In the world of modern web development, Web 2.0 (or is it 3.0?), with HTML5, CSS3, ES6, and frameworks and libraries up the wazoo, our web apps and sites always work seamlessly and flawlessly across all the browsers and devices… hahaha, I know…
The reality is, web development, as great and modern as it is, can have little caveats and nuances across the different browsers: Chrome, Safari, FireFox, Edge, and the Mac/Windows/Linux/iOS/Android versions of each. Thankfully, the big contenders like Netscape (those were the days) and Internet Explorer have finally been deprecated and are no longer expected to be supported in the wild. Even with the great modern web, we still have issues once in a while.
In my recent efforts in troubleshooting one small “nuance” between Chrome on Mac and Chrome and Safari on iOS (yes, all three were acting differently), I needed to debug my browser on my iPad and/or iPhone. I won’t get into what the issue is here, instead, I’ll get into how we can debug the browsers on our iOS devices. I’ve searched for many options, some worked, some didn’t, so below is what worked for me.
All steps below are all running on my:
- MacBook Pro 16-inc, M1 Pro, running macOS Ventura 13.6
- iPad Air (4th) v15.3.1
- iPhone 14 Pro Max iOS v17.0.3
What are we debugging
Before we get started in debugging, we should cover what we’re debugging. In the following debugging methods, we can debug anything our browser can get to: netflix.com, google.com, or our public website. With CI/CD in place, I can make code changes and get them into my dev environment in under 5 minutes, and that suffices at times. I can then hit the site directly on my iPhone and debug as needed.
Sometimes, if I’m really diving into a granular issue and don’t want to wait, I like to use ngrok. Ngrok spins up a gateway from a public address to your local dev machine. This allows me to troubleshoot realtime on my mobile browser while writing the code on my laptop. It’s pretty slick and has saved me a lot of time. I can even share the ngrok address with my colleagues and they can access it on my local machine too! Another option would be to set up DNS for your iPhone to navigate to your laptop while on the same wifi network, and that’s not worth the effort in my book.
Debugging in Chrome on iOS
This is great quick way to check out your console messages without using your Mac.
- In Chrome on your iPad or iPhone, go to
chrome://inspectand then press Start Logging.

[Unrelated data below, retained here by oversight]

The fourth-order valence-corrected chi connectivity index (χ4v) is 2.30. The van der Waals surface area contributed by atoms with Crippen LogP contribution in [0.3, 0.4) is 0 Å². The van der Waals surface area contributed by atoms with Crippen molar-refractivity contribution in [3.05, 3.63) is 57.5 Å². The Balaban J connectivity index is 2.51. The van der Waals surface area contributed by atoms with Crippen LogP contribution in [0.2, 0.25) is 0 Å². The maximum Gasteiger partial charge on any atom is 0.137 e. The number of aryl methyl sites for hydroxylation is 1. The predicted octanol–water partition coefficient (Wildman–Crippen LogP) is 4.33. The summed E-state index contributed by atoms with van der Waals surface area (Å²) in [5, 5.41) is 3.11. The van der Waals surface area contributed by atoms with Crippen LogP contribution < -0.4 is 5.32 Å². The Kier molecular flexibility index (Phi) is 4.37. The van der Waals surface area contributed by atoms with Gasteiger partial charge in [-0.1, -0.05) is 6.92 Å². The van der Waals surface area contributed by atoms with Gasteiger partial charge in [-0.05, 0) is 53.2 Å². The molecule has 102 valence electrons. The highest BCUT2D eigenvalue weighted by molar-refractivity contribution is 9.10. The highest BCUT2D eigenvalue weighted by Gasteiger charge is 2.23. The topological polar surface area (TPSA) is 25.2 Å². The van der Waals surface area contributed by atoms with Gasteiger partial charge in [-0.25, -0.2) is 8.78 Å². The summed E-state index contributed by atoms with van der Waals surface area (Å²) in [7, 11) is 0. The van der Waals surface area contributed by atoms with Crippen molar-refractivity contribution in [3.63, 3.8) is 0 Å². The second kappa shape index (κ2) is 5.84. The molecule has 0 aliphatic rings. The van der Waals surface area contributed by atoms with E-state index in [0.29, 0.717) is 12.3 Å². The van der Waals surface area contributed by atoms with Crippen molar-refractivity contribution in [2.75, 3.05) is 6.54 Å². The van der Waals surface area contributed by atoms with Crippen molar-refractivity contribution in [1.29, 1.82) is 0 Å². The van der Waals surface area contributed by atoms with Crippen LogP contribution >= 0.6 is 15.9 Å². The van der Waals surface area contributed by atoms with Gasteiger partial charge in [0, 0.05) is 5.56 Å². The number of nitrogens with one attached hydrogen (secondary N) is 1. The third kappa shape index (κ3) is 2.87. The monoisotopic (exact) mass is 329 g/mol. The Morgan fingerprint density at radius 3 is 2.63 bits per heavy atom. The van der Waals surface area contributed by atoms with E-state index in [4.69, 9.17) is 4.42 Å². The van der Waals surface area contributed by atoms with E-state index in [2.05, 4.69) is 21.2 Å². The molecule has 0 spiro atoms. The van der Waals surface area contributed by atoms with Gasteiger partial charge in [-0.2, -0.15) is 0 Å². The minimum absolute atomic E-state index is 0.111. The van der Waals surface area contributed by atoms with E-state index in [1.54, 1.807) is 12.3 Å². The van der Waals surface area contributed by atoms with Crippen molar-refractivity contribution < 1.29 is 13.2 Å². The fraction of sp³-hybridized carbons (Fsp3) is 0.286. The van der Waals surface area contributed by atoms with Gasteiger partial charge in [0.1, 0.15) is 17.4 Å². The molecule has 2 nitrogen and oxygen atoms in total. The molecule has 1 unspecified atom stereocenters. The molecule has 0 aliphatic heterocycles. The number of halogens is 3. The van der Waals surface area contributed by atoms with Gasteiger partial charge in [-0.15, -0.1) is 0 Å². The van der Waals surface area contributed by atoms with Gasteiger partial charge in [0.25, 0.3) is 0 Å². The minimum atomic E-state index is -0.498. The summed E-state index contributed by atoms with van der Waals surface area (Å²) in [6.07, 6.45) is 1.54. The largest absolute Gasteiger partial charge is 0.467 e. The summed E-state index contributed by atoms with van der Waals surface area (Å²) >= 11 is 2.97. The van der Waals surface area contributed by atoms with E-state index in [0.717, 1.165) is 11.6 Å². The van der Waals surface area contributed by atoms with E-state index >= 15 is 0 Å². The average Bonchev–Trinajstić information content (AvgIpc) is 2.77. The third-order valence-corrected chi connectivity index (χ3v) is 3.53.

- Now go do your thing in another tab, keeping this tab open.
- Come back anytime to see any and all console outputs!
See, no laptop/desktop needed, just do it on the mobile device.
Debugging in Safari on iOS
This is a great method of debugging your iOS devices as it gives you the closest thing to actually debugging on your computer. With this method you can use the dev tools on your Mac to connect to your iOS Safari browser. It’s pretty sweet.
- On your Mac, open Safari, then go to Safari > Settings.
- Click Advanced and click Show Develop menu in menu bar at the bottom of the window. Close the window.
- On your iPad or iPhone, go to Settings > Safari > Advanced.
- Scroll to the bottom and enable Web Inspector.
For this next part, I recommend using a USB cable to attach your iOS device to your Mac. You might get away with doing this over Wifi, as I have in the past, but it’s not reliable.
- Connect your device to your Mac using a USB cable, or try the following over Wifi.
- On your Mac, in Safari, click the Develop menu.
- Near the top of the menu you should see your iPad or iPhone listed.
- Hover over your device in the menu and you’ll see Safari with each tab listed below. Click the one you want to debug.
- The Web Inspector should then appear, now debug it: Elements, Console, Sources, Network, all of it should work!
Good enough for now
Between these two techniques, I’ve been able to troubleshoot my issues quite successfully. Generally, iOS Safari and Chrome act relatively the same, so debugging in Safari helps me clear my Chrome issue. And if it doesn’t I can always throw in more
console.logs and see what Chrome is actually doing. Ideally, we should be able to debug the code directly on Chrome, like we can do with Safari, but at this time it’s just not possible.
One other option, for a cost: inspect.dev
There’s a product called inspect.dev that boasts it can debug Safari, Webviews, and Chrome from macOS, Windows, and Linux. Learn more at https://inspect.dev/why. I have not tried them out, I don’t want to pay for something that should be free for developers (hence this blog post).
Let me know if you know other ways to debug your mobile browsers! Leave a comment below or let’s connect on Twitter.
‘Til next time, happy debugging!